ISSN : 0023-3900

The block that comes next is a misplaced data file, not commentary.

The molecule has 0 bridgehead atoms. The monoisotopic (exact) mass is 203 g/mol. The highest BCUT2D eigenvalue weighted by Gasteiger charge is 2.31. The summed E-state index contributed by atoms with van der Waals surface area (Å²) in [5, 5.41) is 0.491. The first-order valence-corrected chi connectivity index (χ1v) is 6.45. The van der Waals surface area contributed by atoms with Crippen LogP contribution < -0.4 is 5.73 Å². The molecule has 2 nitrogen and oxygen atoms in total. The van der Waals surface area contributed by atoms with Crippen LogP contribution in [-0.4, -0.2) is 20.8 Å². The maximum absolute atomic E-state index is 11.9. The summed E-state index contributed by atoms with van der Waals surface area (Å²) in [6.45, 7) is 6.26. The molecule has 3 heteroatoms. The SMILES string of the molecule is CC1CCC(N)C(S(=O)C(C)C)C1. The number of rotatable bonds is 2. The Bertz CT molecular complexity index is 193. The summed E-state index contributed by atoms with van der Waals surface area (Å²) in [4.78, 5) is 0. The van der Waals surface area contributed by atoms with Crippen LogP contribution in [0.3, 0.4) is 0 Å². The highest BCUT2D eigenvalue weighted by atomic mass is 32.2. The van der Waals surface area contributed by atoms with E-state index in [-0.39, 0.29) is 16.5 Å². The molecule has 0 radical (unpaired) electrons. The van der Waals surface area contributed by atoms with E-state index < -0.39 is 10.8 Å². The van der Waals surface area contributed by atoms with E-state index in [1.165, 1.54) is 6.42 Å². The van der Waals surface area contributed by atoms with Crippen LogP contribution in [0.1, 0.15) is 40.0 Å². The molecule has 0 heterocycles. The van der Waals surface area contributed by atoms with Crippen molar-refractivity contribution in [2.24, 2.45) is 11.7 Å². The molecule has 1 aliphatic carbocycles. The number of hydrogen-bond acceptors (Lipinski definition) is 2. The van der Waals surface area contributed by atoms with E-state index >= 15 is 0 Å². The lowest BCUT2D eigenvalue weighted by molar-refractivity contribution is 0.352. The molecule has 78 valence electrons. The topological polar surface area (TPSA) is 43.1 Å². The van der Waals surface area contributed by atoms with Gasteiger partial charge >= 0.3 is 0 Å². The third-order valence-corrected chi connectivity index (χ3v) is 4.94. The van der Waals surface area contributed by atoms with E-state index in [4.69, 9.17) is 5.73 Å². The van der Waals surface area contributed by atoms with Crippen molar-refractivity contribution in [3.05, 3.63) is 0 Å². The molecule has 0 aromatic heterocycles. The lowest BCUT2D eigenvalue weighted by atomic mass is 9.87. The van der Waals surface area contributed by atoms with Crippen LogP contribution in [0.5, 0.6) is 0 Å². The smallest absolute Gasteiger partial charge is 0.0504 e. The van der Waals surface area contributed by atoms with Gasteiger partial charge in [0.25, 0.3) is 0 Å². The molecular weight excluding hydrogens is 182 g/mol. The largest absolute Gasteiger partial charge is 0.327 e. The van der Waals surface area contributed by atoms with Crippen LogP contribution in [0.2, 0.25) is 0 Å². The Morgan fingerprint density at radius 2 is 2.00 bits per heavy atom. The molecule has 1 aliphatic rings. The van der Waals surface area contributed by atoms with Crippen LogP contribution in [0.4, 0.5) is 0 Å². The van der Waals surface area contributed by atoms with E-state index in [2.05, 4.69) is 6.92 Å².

This article rethinks the significance of the modern detective fiction genre in Korean literary history by focusing on Yi Haejo’s (1869–1927) Ssangokjeok (Double Jade Flutes). Ssangokjeok (1908) has been appreciated as the first self-conscious detective story in Korean literary history. However, it is contradictorily viewed as a mediocre adaptation of Western detective fiction or as a transitional text between traditional crime fiction and the fully developed modern detective story. This view tends to dismiss the ideological ambiguity or cultural complexity exhibited in the novel as a narrative defect, eventually making the novel a flawed detective story. However, in reconsidering the broader cultural context of reading and writing Korean detective fiction beyond the boundaries of the genre itself, the novel captures our attention by helping us draw a more complex picture of modern Korean literature and rethink the Korean literary modern. From this perspective, we should understand the novel as a complex text reflecting the conflicting relationships between traditional culture and modern civilization. In particular, this aspect appears conspicuous in the portrayal of the novel’s detective figure. Unlike modern detective heroes such as Sherlock Holmes, Detective Jeong devotes himself to fulfilling the function of modern enlightenment and social criticism rather than following the rules of popular fantasy for science and modern rationality. In this way, the novel suggests we must rethink the significance of fiction subgenres in Korean literary history.